For Benjamin Bartelle, the first sign that Hurricane Sandy was no ordinary storm came when each of the lab’s windows popped open, scattering papers across the floor. It was about 7.30 p.m. on 29 October, and Bartelle was on the fifth floor of the Skirball Institute of Biomolecular Medicine, part of the New York University (NYU) Langone Medical Center in Manhattan. Outside, in exposed parts of the city, winds were gusting at up to 160 kilometers per hour as the storm made landfall.
Bartelle, a recent PhD finishing his last experiments in protein engineering, braced the windows shut with 20-litre water bottles. Soon after, an alarm sounded at the fish facility down the hall, and Jesus Torres-Vasquez, who studies blood-vessel formation in zebrafish, came up to check. That’s when the building went dark. Sixteen blocks to the south, a record storm surge had caused the East River to break its banks, flooding a substation and triggering a blackout across the downtown area. But the Langone Medical Center, also located alongside the river, was threatened in a more direct way.
As Hurricane Sandy battered the US eastern seaboard that night, the many universities, labs and research stations in its path would feel the effects of power outages, damaging winds and flooding. None was hit as badly as the Langone.
The medical center was within the evacuation zone that had been declared the day before, but hospitals and nursing homes were exempt because of the risks of moving patients. The 705-bed Tisch Hospital and three connected research buildings at the Langone are equipped with backup generators and meet all safety standards, according to the NYU. Sandbags were stacked around the buildings in preparation, and maintenance workers were on call. Staff at underground mouse facilities would be working through the night to monitor tens of thousands of mice used in research projects from cancer to neurobiology.
At the Skirball, the backup power kicked in after a few minutes, but something was still amiss. Neurobiologist Wenbiao Gan and his lab staff took the lift down to the basement to find it more than ankle deep in water. They waded in to retrieve lasers and other equipment. When Bartelle saw them return with wet trouser legs, he looked out of the window. The other medical center buildings were dark, including the Joan and Joel Smilow Research Center, a 13-storey glass and brick edifice that is also part of the Langone center, and nearest to the river. If the Skirball was getting wet, the Smilow center was in even bigger trouble; its basement, housing about 10,000 mice and rats, is almost 10 meters below water level. The flood waters had surged into that building so forcefully that animal-care workers had to evacuate. The mutant and transgenic mice housed in quarantine there were left to their fates.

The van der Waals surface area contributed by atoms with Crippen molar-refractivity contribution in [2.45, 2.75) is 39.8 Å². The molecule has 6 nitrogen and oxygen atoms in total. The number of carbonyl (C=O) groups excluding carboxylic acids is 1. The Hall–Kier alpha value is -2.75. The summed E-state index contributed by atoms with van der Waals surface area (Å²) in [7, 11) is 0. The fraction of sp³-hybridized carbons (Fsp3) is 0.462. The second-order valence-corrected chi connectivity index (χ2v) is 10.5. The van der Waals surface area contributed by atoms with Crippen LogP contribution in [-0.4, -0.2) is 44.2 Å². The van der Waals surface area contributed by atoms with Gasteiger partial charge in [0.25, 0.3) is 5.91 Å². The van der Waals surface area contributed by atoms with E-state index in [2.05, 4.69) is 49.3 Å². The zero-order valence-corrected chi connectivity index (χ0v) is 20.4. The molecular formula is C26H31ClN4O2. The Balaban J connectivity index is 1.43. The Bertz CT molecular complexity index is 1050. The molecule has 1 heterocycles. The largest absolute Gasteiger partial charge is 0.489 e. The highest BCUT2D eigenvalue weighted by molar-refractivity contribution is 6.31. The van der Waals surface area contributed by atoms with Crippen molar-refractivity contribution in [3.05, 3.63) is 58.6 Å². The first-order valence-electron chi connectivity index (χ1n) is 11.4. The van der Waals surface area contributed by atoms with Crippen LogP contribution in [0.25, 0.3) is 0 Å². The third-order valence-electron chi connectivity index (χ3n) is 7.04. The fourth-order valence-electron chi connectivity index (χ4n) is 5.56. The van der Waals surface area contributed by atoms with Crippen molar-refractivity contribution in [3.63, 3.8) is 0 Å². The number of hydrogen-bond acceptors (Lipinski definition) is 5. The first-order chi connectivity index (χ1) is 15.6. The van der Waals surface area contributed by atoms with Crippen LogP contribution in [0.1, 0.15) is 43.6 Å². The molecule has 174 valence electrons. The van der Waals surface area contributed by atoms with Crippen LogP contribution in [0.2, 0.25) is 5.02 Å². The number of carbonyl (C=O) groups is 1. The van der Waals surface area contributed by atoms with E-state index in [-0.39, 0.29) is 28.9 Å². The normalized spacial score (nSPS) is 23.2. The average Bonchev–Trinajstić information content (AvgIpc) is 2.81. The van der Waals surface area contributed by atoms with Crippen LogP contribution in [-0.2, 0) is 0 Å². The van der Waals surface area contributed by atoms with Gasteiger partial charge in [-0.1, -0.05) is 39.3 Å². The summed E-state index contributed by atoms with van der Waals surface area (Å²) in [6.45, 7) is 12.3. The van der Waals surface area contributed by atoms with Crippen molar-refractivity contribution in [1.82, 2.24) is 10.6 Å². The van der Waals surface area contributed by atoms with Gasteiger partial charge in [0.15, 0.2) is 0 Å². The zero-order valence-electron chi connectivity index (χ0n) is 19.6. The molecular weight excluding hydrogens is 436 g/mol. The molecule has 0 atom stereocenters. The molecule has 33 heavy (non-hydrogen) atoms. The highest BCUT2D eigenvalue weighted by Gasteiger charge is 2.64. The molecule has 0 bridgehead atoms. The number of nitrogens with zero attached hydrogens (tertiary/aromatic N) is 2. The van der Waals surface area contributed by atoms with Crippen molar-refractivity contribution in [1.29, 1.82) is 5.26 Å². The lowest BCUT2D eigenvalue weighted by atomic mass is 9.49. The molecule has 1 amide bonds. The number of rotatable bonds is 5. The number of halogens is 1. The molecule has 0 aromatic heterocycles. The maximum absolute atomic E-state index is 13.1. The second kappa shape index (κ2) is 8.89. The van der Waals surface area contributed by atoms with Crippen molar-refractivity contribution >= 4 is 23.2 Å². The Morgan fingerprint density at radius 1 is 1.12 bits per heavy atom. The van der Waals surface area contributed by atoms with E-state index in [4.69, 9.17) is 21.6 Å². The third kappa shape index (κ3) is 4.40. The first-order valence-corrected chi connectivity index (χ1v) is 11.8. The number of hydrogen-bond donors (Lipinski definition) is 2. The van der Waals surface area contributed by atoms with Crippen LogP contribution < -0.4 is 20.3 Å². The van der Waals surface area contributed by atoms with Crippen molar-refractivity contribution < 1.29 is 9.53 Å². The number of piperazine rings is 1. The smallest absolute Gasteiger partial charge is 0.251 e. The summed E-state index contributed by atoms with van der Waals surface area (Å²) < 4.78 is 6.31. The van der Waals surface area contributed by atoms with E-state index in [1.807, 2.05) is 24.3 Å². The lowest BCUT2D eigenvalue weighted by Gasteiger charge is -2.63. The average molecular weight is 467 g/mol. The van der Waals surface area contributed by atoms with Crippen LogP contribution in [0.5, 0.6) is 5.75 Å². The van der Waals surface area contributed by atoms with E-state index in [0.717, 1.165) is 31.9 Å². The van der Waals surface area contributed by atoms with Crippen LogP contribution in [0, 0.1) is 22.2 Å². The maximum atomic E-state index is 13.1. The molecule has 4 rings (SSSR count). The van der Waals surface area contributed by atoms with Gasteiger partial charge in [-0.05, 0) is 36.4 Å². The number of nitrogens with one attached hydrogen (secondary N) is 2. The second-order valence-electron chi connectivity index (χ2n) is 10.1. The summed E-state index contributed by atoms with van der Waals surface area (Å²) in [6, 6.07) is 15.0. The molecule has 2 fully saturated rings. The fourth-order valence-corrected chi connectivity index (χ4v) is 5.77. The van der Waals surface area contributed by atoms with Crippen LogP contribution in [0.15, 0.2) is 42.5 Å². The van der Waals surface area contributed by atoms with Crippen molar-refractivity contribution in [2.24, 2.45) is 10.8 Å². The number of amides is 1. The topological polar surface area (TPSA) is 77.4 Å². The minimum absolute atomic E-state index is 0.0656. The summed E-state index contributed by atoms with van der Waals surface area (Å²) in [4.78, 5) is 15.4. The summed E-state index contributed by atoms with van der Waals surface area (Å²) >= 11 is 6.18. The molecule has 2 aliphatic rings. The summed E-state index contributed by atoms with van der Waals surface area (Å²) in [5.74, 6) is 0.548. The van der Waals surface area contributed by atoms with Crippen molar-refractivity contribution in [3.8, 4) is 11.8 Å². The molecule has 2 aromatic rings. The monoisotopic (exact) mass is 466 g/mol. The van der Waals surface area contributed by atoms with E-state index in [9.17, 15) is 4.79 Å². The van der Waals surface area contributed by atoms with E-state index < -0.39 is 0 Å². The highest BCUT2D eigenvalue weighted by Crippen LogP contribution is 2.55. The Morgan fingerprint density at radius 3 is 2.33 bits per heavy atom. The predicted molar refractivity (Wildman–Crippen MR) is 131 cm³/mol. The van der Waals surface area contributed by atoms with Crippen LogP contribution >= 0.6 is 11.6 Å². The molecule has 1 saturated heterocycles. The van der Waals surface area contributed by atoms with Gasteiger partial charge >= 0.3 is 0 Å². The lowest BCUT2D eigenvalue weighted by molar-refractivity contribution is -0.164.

Bartelle headed for a residence hall but was soon dragged into a different drama, when a member of the hospital staff came in shouting: “We have to evacuate the patients from Tisch Hospital! We need all the hands we can get!” By 9 p.m., hundreds of medical and graduate students had assembled in the hospital lobby. Under the direction of the New York City Fire Department, they scaled 16 flights of stairs and brought 215 patients down on plastic sleds. On the ground floor, the patients — some of them in a coma, others recovering from surgery — were transferred to gurneys and ambulances and on to other hospitals. The students were still working 12 hours later.
By then, it was clear that much of the Langone had flooded, with freezer outages and water damage affecting the labs of 30–50 principal investigators. Worst affected was the Smilow, where severe flooding in the basement disabled the pumps feeding fuel to backup generators on the roof. A leak also spilled diesel inside the animal facility, and all the mice there drowned or died from inhaling diesel fumes. Neurobiologist Gordon Fishell lost about 2,500 mice representing 40 genetic variants, which he had developed for studies of forebrain development over more than a decade.
As NYU officials tally the damage, they will inevitably have to address the issue of whether the disaster could have been avoided or minimized. “Putting animals (or electrical control equipment) in a basement within a stone’s throw from a tidal river is not a wise idea,” immunologist Alan Frey wrote in an e-mail to Nature after losing all of his mice, which were housed at the Smilow. At the Texas Medical Center in Houston in 2001, Tropical Storm Allison destroyed millions of dollars of equipment and killed thousands of lab animals ranging from mice to monkeys. In the aftermath, engineers constructed flood gates and moved animal facilities and crucial components of the power system out of the basement.
The Smilow, which opened in 2006, can withstand a storm surge of about 3.7 meters — 20% higher than that expected from a once-per-century flood, according to the NYU. Now that Sandy has overtopped those defenses, officials say that they will be assessing what they can do differently in the future.
Bartelle, whose work was spared by the disaster, says that he won’t forget the efforts made that night to get patients out of harm’s way — especially by students and researchers at the Smilow who knew they were facing disastrous losses to their work. “Why does the tragedy happen to the person right next to you? They don’t deserve it any more than you do,” he says. “It’s going to be difficult moving forward for everybody.”